Night Weaning in a Week - This West Coast Mommy
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Night Weaning in a Week

Tips and strategies for night weaning in a week.

I believe in full-term nursing, I really do. Kay and I are at two years and one month, and I don’t have plans to end our nursing relationship any time soon. Having said that, is it perfect? No. I’ve been getting pretty irritated with her new habit of pinching me while nursing, and I am especially tired of her nightly  routine of waking up one, two, or even three times a night yelling for me to nurse her back to sleep. If I’m still awake, that means running upstairs before she wakes up her sister. And there’s always at least one rude awakening in the middle of the night on top of that.

We co-sleep which is both a blessing and a curse. I love how easy and hassle-free it is to nurse at night, but the flip side is – it’s so easy to nurse at night. Kay is long since old enough to sleep through the night without needing to eat, but why would she spontaneously stop when the snack bar is so close and presumably open all night?

Her older sister night weaned at 18 months when I went back to work, but I haven’t been really motivated to do the same with Kay because until now I didn’t see the need. I made a few halfhearted attempts in the last couple of months, but when Kay protested (very vigorously, I might add) I backed off. It just didn’t seem necessary to end our night nursing sessions at that time.

But now that summer’s over and Tee’s in school full-time, I’m up early in the morning and I’m tired, oh so tired. I need more sleep. A nursing relationship is two-way, and it needs to work for both of us. This part wasn’t working for me anymore, and last weekend I decided it needed to change. I gave Kay a big bedtime snack and explained to her that sissies (her word for nursing) would be going to sleep just like everybody else so there wouldn’t be any milk until the morning. She nodded, but given she’d been nursing pretty much on demand for over two years I’m sure it didn’t really register.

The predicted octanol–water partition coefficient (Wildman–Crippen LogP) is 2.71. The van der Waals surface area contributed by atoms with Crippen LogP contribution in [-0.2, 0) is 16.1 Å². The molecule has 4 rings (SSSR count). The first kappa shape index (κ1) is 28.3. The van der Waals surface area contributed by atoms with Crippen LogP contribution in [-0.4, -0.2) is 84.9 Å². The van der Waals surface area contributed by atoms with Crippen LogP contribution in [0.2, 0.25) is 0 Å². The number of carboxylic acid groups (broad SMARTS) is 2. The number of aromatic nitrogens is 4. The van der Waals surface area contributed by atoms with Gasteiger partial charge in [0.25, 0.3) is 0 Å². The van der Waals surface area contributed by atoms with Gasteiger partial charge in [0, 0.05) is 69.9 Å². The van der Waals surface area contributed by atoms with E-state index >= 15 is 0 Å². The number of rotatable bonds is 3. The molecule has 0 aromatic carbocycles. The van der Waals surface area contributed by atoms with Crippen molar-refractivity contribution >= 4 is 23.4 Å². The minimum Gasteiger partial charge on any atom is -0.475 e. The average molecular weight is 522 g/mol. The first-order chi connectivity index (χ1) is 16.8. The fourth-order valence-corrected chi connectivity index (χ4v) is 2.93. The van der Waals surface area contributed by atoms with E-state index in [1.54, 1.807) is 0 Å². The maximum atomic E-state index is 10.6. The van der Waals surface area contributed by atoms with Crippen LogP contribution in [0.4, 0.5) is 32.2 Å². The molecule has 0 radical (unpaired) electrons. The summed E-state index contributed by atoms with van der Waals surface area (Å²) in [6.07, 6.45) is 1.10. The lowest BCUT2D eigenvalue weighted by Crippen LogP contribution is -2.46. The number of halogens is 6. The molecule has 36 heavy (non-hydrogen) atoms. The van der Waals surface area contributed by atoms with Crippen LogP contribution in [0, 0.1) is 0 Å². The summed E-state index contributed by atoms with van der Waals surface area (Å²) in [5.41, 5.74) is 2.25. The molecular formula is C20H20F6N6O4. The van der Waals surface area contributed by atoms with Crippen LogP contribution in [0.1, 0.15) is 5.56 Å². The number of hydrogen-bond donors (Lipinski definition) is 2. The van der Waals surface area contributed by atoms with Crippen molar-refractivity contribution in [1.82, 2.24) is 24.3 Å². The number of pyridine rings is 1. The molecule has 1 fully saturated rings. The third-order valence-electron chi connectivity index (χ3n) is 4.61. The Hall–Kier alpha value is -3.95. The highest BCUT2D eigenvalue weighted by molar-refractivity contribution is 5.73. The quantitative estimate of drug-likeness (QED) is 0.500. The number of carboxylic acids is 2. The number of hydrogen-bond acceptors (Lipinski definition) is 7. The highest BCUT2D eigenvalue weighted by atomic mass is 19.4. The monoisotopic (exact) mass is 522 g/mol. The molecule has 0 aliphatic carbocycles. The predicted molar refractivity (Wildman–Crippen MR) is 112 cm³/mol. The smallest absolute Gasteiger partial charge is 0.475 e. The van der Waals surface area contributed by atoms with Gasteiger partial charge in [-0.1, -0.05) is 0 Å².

I wore a T-shirt to bed that night hoping to make sissies a little less accessible, and I nursed Kay to sleep as usual. When she woke up at 1:00 a.m. looking for her next breast milk hit, I cuddled her close and gently reminded her, “Sissies is sleeping.” Man, was she pissed! Crying, batting at my chest, howling “Sissies! I want sissies! Pleeeease! Mommy, pleeease!” It was so hard, but I stuck to my guns. “Sorry love, sissies is sleeping. I’m right here. You can have sissies in the morning.” I used the same soothing techniques with her that I had used when night weaning with Tee. I cuddled her, did lots of shushing, empathized (“I know you want sissies”), and reminded her that she could nurse in the morning.

The first couple of nights were rough, but nowhere near as bad as I had feared. I focused on soothing Kay and stroking her back until she calmed down and eventually fell asleep. It seemed like longer, but each episode was probably no more than two or three minutes. Luckily her sister is a heavy sleeper! If Kay had not been able to adapt I would have had to reassess my technique, but thankfully at two she’s quite verbal and understood what I was telling her. (So of course she smacked me in the chest a few times shouting, “Wake up, sissies!”)

As we continued over the next couple of nights, her protests grew less and less distraught, and by the fifth night she woke up just once. She whined and fussed a bit when I reminded her that sissies was sleeping, but she quickly fell back asleep. On the sixth night she slept right through the night until 8:00 a.m., and I’m ecstatic that she’s now slept through for the last three nights! I’m not naive enough to expect her to sleep a solid 11 hours every night from here on out, but I didn’t think we’d make such a difference so quickly so I’ll take whatever I can get!


I do want to be really clear that age and developmental stage are very important to gentle night weaning. Toddlers need to be old enough that they aren’t nursing out of genuine hunger and old enough to understand what you’re saying. Tee was 18 months when she night weaned, and Kay is 25 months now. I certainly would not attempt to night wean a child younger than a year old.

Night Weaning in a Week

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25 Comments

  • small steps…consistency is always important as I’m sure you already know.

    We are working on not using a pacifier anymore, clearly not the same thing, but consistency is a must.

  • My son is only 5 months, but I’m already worried about how he will handle it a year or two from now when we night wean. Sleep issues are so stressful.

    • It’s always something! My four year old still gets up most nights and needs to be redirected back to her room. Just take it as it comes – it all works out sooner or later. 🙂

  • wow, that went really well, congratulations. I remember having to go into hospital suddenly and I was still doing one night time feed. Hubby just yelled at the poor lad (12 mths) “no” each night and after 2 nights he slept through – not my choice of method but it worked.